Moreover, cord tension is typically more diverse than any of the other causes of numbness or tingling in the hands. It typically shifts to different parts of the hands from one day to the next (including the fingertips only). It can follow specific nerve pathways sometimes, but then different nerve pathways at other times.
It can also include other sensory changes that include temperature or even color changes (sometimes called a Raynaud’s Phenomenon). It is my experience that cord tension is the most common cause for pain, tingling, “pins and needles” or numbness in your hands.
In my opinion and in the absence of pathology (such as spinal cord damage which can be detected on an MRI), this tension can be frequently traced to an injury of the upper neck or of the cranial bones (including jaw).
The unfortunate thing is that so few people have considered how a problem with the movement of the joints in the upper part of their neck could be related to the problems they are experiencing in their hands.
I have worked with a number of GPs, physiotherapists, and neurologists who all understand this relationship - so they get it! - but it still surprises me the number of people who have never even considered the link! It is my hope that by sharing this information with you that it will provide you with additional information and a non-surgical, non-pharmaceutical option to get to the bottom of your “Carpal Tunnel Syndrome” problems.
Upper Cervical Care - A Different Approach
An Upper Cervical Chiropractor corrects misalignments of the upper neck that your body cannot self-correct. In the Blair approach, we use a highly specialised to determine what your unique bone structure is, determine how that is impacting the function of your nerves, and then make an appropriate correction without twisting or cracking the neck.
The approach that we use that may be able to help you is called a “Blair Upper Cervical Chiropractic” adjustment. Upper Cervical is a specialised approach very different from what most people think of as chiropractic. First, there is no cervical manipulation.
All corrections are made with a minimal impulse and without cracking or twisting the neck. The key to success is the precision we take. We perform a series of physical, neurological and specialised imaging tests (i.e., customised x-ray) to determine exactly what is going on in your neck - how have the C1 and C2 vertebrae misaligned - and then we make a specific correction for your unique condition.
This approach is not a direct treatment for “Carpal Tunnel Syndrome,” but works on the principle that the human body has the innate capacity to heal itself. It is when something is interfering with its normal ability to do so that it requires an “adjustment.” Considering especially what we know about the C1 and C2 vertebrae that there is no “back up” self-correction mechanism, the adjustment we make is tailored to allow the C1 and C2 to come back within your body’s neuromuscular control.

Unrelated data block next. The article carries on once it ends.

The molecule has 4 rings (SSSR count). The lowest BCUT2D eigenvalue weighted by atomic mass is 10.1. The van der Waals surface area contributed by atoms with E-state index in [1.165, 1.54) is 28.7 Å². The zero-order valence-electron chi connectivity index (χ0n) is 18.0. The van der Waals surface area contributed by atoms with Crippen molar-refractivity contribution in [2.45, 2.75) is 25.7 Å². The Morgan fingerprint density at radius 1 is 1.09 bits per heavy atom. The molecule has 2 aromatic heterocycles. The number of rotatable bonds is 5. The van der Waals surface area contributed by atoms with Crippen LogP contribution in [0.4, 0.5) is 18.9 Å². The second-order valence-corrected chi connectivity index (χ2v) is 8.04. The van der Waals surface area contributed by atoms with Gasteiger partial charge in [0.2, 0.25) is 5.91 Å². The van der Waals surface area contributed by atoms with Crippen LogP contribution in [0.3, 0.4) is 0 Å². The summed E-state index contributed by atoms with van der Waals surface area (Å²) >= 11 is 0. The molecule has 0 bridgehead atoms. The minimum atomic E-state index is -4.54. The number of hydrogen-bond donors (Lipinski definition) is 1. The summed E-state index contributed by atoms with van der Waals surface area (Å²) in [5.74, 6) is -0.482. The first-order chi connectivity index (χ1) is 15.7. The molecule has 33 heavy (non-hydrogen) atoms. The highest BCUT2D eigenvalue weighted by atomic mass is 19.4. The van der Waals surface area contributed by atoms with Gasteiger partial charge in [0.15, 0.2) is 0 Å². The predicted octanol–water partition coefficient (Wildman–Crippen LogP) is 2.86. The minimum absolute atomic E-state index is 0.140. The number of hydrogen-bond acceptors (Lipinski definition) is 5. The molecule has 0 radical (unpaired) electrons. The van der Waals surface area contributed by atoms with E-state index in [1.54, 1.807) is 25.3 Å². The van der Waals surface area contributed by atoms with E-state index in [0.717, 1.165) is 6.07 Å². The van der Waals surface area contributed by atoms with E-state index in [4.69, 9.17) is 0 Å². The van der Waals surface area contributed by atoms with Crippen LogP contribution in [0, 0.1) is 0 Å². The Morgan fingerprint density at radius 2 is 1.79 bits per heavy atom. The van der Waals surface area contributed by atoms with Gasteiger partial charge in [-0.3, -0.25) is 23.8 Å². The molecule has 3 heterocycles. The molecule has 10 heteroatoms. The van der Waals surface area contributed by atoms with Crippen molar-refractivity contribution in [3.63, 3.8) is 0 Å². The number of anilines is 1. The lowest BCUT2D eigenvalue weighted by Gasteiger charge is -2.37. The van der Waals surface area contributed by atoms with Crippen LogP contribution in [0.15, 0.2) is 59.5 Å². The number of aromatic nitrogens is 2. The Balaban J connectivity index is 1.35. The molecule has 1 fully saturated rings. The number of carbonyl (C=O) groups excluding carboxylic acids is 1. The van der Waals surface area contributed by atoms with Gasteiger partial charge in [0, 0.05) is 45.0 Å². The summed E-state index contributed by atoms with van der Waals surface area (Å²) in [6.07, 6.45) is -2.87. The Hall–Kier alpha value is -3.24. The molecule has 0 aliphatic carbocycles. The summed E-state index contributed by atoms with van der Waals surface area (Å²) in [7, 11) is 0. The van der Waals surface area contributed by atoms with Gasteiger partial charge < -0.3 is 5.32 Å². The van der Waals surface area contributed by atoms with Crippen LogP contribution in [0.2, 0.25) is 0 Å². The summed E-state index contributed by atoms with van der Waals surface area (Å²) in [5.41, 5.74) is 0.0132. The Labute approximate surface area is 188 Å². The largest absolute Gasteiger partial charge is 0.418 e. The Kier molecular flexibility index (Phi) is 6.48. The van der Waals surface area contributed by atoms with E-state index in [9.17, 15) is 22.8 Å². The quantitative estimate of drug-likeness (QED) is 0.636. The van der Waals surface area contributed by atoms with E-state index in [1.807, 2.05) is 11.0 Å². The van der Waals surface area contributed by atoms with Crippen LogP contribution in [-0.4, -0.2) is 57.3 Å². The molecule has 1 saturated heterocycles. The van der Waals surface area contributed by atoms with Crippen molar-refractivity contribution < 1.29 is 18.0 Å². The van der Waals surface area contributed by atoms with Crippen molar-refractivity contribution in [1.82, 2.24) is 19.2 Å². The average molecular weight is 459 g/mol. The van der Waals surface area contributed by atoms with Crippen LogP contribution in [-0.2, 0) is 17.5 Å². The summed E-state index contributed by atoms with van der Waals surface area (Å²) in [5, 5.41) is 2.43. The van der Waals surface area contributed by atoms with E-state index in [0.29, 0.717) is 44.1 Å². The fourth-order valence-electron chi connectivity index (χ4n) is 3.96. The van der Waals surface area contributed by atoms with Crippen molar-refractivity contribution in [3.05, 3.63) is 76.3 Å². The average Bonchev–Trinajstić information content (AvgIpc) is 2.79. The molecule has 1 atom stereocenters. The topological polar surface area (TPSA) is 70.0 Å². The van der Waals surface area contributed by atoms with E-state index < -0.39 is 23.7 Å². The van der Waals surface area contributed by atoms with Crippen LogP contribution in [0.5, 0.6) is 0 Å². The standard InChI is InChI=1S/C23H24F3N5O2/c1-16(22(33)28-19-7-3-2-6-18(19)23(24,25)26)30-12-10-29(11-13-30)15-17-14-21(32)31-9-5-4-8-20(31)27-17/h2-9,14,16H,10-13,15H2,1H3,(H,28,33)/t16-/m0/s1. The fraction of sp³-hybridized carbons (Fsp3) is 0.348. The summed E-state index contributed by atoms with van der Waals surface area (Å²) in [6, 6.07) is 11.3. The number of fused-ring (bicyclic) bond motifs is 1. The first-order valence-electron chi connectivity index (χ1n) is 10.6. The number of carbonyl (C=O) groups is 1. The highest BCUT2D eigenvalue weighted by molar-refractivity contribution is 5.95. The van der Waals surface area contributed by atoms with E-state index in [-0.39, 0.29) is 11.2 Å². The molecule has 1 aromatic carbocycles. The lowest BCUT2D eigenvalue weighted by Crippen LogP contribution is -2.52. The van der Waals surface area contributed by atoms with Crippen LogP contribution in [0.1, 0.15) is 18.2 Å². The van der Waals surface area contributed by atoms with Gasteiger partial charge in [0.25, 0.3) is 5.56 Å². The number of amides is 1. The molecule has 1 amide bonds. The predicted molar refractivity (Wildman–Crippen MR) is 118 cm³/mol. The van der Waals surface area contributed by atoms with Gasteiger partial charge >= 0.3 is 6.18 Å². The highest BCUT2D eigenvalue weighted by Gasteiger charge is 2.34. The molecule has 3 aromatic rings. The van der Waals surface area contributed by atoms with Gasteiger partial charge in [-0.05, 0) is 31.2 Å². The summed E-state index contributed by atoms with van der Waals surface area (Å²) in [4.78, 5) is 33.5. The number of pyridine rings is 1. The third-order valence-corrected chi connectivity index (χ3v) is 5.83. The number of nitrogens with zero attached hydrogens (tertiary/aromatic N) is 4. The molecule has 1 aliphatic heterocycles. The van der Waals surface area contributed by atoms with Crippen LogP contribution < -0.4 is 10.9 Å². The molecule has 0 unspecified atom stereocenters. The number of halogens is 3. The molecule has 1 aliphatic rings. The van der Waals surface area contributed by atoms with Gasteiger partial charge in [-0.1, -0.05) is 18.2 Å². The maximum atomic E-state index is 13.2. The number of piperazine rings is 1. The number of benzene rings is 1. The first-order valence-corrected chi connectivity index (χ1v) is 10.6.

Then, as your body is able to heal - reducing the cord tension, reversing the structural adaptations it has made, and improving your posture - we expect your health and symptomatology to improve. That is the Blair Upper Cervical approach to health and the way that we work to help people suffering from pain and tingling, numbness, and other abnormal hand sensations.
I hope that this information has been valuable to you. First, I hope you have a much better understanding that pain, “pins and needles” or numbness in your hands is not always because of “Carpal Tunnel Syndrome.”
In fact, as you are now aware, many cases of “Carpal Tunnel Syndrome” are not actually Carpal Tunnel Syndrome at all! There may be a combination of factors going on affecting blood flow, the peripheral nerves, the spinal nerves, and even the spinal cord itself.
The second part then is getting an accurate assessment of what’s actually producing the symptoms and numbness in your hands. I’ve uploaded the better part of my brain on the subject, and I hope it gives you an additional sense of clarity.
To know for certain, the only way is to have a look. If you have wondered if you are experiencing “Carpal Tunnel Syndrome” - or especially if you’ve been trialing the conventional treatments but not experiencing any significant improvement, I would encourage you to seriously consider us or your nearest Upper Cervical Specific Chiropractor.
Please contact us an 07 3188 9329 or send us an email if you have any questions and would like further information about how we may be able to help you. Finally, if this information has been valuable for you, please leave us a message to let us know your thoughts. We appreciate it and hope sincerely that it will help you discover the answers that you are looking for.